Connectionist Models in Cognitive Psychology is a state-of-the-art review of neural network modelling in core areas of cognitive psychology including: memory and learning, language (written and spoken), cognitive development, cognitive control, attention and action. The chapters discuss neural network models in a clear and accessible style, with an emphasis on the relationship between the models and relevant experimental data drawn from experimental psychology, neuropsychology and cognitive neuroscience. These lucid high-level contributions will serve as introductory articles for postgraduates and researchers whilst being of great use to undergraduates with an interest in the area of connectionist modelling.
Author: John Andrew Bullinaria
Publisher: World Scientific
Release Date: 2002
Connectionist Models of Cognition and Perception collects together refereed versions of twenty-three papers presented at the Seventh Neural Computation and Psychology Workshop (NCPW7). This workshop series is a well-established and unique forum that brings together researchers from such diverse disciplines as artificial intelligence, cognitive science, computer science, neurobiology, philosophy and psychology to discuss their latest work on connectionist modelling in psychology.The articles have the main theme of connectionist modelling of cognition and perception, and are organised into six sections, on: cell assemblies, representation, memory, perception, vision and language. This book is an invaluable resource for researchers interested in neural models of psychological phenomena.
Author: Julien Mayor
Publisher: World Scientific
Release Date: 2009
The neural computational approach to cognitive and psychological processes is relatively new. However, Neural Computation and Psychology Workshops (NCPW), first held 16 years ago, lie at the heart of this fast-moving discipline, thanks to its interdisciplinary nature ? bringing together researchers from different disciplines such as artificial intelligence, cognitive science, computer science, neurobiology, philosophy and psychology to discuss their work on models of cognitive processes.Once again, the Eleventh Neural Computation and Psychology Workshop (NCPW11), held in 2008 at the University of Oxford (England), reflects the interdisciplinary nature and wide range of backgrounds of this field. This volume is a collection of peer-reviewed contributions of most of the papers presented at NCPW11 by researchers from four continents and 15 countries.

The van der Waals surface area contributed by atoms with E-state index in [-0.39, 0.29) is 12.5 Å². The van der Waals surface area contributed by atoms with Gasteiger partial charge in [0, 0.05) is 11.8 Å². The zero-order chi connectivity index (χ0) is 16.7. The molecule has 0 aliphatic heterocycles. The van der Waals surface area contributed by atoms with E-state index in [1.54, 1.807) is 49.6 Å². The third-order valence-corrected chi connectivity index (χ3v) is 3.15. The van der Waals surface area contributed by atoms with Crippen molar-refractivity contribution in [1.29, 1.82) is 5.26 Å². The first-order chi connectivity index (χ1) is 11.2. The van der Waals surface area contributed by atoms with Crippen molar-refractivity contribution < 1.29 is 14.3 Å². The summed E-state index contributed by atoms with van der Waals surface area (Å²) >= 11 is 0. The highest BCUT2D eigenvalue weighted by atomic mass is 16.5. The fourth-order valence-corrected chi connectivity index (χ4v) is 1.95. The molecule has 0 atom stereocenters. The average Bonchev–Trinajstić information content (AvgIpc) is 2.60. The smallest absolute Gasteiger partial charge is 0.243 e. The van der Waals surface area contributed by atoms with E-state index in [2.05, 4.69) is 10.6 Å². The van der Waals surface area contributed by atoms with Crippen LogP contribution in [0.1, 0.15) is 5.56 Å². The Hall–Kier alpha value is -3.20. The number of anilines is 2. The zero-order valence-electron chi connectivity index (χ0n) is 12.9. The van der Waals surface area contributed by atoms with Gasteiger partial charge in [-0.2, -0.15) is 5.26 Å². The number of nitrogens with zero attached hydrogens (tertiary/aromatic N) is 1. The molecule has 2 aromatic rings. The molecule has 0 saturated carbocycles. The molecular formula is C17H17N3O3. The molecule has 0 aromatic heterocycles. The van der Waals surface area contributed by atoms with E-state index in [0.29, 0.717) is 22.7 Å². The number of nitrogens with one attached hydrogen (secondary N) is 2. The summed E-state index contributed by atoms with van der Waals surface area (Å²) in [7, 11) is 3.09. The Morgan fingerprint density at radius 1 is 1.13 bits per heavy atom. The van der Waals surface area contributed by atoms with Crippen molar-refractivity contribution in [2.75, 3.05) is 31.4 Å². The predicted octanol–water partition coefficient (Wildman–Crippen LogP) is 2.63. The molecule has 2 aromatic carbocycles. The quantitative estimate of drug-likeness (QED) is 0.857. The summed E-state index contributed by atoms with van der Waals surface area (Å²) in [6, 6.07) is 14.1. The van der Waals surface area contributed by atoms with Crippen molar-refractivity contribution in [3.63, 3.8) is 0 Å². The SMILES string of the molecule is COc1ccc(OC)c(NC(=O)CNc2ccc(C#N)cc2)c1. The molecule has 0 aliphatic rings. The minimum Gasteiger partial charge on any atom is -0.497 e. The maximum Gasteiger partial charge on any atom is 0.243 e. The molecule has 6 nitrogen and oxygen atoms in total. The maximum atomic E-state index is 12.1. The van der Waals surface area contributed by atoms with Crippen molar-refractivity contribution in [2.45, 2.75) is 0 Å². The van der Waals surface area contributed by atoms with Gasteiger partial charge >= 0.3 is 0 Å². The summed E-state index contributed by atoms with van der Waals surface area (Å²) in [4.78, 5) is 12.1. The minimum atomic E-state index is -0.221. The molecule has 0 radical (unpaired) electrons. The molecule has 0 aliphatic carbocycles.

Author: Martin A. Conway
Publisher: MIT Press
Release Date: 1997
The chapters of this volume evaluate models of the short-term retention of knowledge, conceptual knowledge, autobiographical knowledge, transitory mental representations, the neurobiological basis of memory, and age-related changes in human memory.